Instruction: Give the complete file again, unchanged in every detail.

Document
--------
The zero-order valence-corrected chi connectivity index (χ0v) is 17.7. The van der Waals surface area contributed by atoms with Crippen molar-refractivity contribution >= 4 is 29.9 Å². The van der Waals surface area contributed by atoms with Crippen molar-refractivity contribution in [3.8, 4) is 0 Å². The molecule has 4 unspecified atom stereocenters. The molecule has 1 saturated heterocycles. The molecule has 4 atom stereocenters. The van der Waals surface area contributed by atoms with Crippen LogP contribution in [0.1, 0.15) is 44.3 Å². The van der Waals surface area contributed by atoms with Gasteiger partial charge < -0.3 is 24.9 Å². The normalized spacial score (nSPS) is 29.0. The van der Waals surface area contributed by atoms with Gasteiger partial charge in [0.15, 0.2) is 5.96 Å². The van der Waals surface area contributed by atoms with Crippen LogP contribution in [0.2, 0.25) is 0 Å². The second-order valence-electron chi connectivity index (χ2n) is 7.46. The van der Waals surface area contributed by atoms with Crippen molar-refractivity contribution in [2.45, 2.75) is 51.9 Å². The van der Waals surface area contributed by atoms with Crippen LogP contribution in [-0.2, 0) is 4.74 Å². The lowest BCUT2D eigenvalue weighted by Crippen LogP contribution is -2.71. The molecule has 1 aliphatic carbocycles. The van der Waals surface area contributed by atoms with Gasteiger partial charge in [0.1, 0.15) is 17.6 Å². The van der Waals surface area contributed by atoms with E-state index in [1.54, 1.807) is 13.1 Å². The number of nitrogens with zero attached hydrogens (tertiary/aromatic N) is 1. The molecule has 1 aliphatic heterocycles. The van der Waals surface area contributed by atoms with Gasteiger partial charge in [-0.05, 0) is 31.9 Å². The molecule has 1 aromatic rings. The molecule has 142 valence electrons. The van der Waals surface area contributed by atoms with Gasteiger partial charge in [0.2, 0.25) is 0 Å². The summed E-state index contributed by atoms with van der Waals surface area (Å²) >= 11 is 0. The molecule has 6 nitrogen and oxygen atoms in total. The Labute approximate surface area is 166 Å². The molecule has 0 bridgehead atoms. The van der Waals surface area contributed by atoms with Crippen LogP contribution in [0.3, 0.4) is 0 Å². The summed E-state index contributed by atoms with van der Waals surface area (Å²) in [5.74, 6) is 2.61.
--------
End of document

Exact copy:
The zero-order valence-corrected chi connectivity index (χ0v) is 17.7. The van der Waals surface area contributed by atoms with Crippen molar-refractivity contribution >= 4 is 29.9 Å². The van der Waals surface area contributed by atoms with Crippen molar-refractivity contribution in [3.8, 4) is 0 Å². The molecule has 4 unspecified atom stereocenters. The molecule has 1 saturated heterocycles. The molecule has 4 atom stereocenters. The van der Waals surface area contributed by atoms with Crippen LogP contribution in [0.1, 0.15) is 44.3 Å². The van der Waals surface area contributed by atoms with Gasteiger partial charge < -0.3 is 24.9 Å². The normalized spacial score (nSPS) is 29.0. The van der Waals surface area contributed by atoms with Gasteiger partial charge in [0.15, 0.2) is 5.96 Å². The van der Waals surface area contributed by atoms with Crippen LogP contribution in [0.2, 0.25) is 0 Å². The second-order valence-electron chi connectivity index (χ2n) is 7.46. The van der Waals surface area contributed by atoms with Crippen molar-refractivity contribution in [2.45, 2.75) is 51.9 Å². The van der Waals surface area contributed by atoms with Crippen LogP contribution in [-0.2, 0) is 4.74 Å². The lowest BCUT2D eigenvalue weighted by Crippen LogP contribution is -2.71. The molecule has 1 aliphatic carbocycles. The van der Waals surface area contributed by atoms with Gasteiger partial charge in [0.1, 0.15) is 17.6 Å². The van der Waals surface area contributed by atoms with E-state index in [1.54, 1.807) is 13.1 Å². The number of nitrogens with zero attached hydrogens (tertiary/aromatic N) is 1. The molecule has 1 aliphatic heterocycles. The van der Waals surface area contributed by atoms with Gasteiger partial charge in [-0.05, 0) is 31.9 Å². The molecule has 1 aromatic rings. The molecule has 142 valence electrons. The van der Waals surface area contributed by atoms with Gasteiger partial charge in [0.2, 0.25) is 0 Å². The summed E-state index contributed by atoms with van der Waals surface area (Å²) >= 11 is 0. The molecule has 6 nitrogen and oxygen atoms in total. The Labute approximate surface area is 166 Å². The molecule has 0 bridgehead atoms. The van der Waals surface area contributed by atoms with Crippen LogP contribution in [0.3, 0.4) is 0 Å². The summed E-state index contributed by atoms with van der Waals surface area (Å²) in [5.74, 6) is 2.61.